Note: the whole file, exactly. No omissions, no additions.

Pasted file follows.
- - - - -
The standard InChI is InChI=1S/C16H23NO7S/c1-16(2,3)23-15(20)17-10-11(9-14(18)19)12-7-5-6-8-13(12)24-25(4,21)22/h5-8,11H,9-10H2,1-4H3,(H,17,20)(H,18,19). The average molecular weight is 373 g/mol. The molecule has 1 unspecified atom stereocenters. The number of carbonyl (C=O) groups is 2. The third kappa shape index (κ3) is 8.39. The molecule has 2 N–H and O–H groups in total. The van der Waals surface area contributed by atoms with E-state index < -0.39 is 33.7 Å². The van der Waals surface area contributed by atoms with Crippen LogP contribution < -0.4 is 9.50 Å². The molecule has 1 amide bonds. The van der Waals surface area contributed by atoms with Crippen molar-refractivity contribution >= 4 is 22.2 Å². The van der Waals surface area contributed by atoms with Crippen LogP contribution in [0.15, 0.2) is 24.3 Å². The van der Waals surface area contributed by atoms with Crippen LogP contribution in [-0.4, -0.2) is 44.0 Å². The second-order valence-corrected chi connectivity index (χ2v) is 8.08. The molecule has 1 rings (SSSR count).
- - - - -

The standard InChI is InChI=1S/C16H23NO7S/c1-16(2,3)23-15(20)17-10-11(9-14(18)19)12-7-5-6-8-13(12)24-25(4,21)22/h5-8,11H,9-10H2,1-4H3,(H,17,20)(H,18,19). The average molecular weight is 373 g/mol. The molecule has 1 unspecified atom stereocenters. The number of carbonyl (C=O) groups is 2. The third kappa shape index (κ3) is 8.39. The molecule has 2 N–H and O–H groups in total. The van der Waals surface area contributed by atoms with E-state index < -0.39 is 33.7 Å². The van der Waals surface area contributed by atoms with Crippen LogP contribution < -0.4 is 9.50 Å². The molecule has 1 amide bonds. The van der Waals surface area contributed by atoms with Crippen molar-refractivity contribution >= 4 is 22.2 Å². The van der Waals surface area contributed by atoms with Crippen LogP contribution in [0.15, 0.2) is 24.3 Å². The van der Waals surface area contributed by atoms with Crippen LogP contribution in [-0.4, -0.2) is 44.0 Å². The second-order valence-corrected chi connectivity index (χ2v) is 8.08. The molecule has 1 rings (SSSR count).